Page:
APPEC responded immediately seeking a halt on all physical activity at the site. Other parties have said they wish to be heard on the matter so the Tribunal has allowed a few days this week to hear those submissions.
In the meantime, the Ministry of the Environment and Climate Change (MOECC) has advised the developer it must complete a stormwater management plan before construction begins.
wpd Canada spokesperson Kevin Surette says that report has been completed and his company is awaiting the MOECC’s signal to begin clearing the land.
“The intent of the notice provided to APPEC on March 1st was to make them aware that vegetation clearing could occur anytime after March 14,” said Surette. “MOECC has indicated the Stormwater Management Plan must be approved prior to vegetation clearing; it has been submitted, and it could be approved at anytime.”
Remember that this is a project that has been stopped by a Tribunal—yet wpd Canada and the MOECC continue to go about development of this project as though nothing has changed.
But APPEC and a variety of conservation groups are sounding an alarm about the devastation that will result for the habitat of vulnerable species that reside in and around the targeted area.
“wpd Canada will be clearing significant wildlife habitat for endangered species such as the Blanding’s turtle and endangered grassland species such as the whip-poor-will, eastern meadowlark and bobolink,” said Orville Walsh, APPEC chair. …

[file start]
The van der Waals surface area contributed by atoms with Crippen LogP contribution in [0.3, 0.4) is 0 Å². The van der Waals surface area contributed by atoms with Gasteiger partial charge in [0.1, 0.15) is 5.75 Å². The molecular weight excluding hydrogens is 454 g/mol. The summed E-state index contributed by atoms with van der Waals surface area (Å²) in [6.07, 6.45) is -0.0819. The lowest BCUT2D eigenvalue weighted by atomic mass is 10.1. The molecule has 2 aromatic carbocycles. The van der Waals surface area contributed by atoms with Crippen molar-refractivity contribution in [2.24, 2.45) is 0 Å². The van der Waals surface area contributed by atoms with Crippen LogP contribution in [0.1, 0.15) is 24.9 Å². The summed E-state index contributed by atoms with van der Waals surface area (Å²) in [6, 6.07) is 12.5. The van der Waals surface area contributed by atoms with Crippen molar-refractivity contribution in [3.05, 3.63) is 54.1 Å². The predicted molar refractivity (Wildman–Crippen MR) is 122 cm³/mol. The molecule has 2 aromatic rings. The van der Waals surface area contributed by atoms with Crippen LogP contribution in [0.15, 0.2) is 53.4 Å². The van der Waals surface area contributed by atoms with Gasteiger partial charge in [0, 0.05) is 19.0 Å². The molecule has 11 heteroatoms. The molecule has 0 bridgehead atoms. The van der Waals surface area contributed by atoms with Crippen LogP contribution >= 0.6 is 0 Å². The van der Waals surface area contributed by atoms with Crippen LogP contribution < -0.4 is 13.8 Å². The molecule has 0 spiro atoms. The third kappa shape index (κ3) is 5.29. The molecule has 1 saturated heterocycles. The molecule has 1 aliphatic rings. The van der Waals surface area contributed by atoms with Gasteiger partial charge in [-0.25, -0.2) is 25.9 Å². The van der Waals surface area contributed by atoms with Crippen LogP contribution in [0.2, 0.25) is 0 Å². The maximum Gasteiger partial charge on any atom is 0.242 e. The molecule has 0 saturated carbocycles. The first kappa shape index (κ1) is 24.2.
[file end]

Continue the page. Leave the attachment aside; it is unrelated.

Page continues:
Spokesman says process is fair and transparent, but Ontario mayors say they’ve been betrayed.
March 16, 2016
CBC Ottawa’s host of the afternoon show All In A Day yesterday interviewed spokesperson Shawn Cronkwright for the Independent Electricity System Operator (IESO) on the backlash to the recent contract award announcement.
“How do you justify putting wind power projects into communities that don’t want them?” asked Alan Neal.
The answer is interesting.
Even better is the IESO answer to the question, is there anything communities can do now? The Renewable Energy Approval “provides communities to make comment,” the IESO’s Cronkwright said.
“But getting people to comment isn’t the same as addressing concerns,” said Neal.
“I understand the concern, but that’s not how the regulatory process works,” said Cronkwright. (Oh, we know, we know.)
Then he said, concerns have resulted in changes to wind power project and even, in some cases, halting of a project.
This is absolutely stunning: the IESO is pointing to the appeals of Renewable Energy Approvals, which are funded by Ontario taxpayers struggling to protect their health and environment from their own government, as proof the system works! No mention of the fact that the appeal process and indeed all the legislation was crafted with input from the wind power lobby so that, in the words of CanWEA lawyer at a hearing on Ostrander Point, “This [a successful appeal] was never supposed to happen.”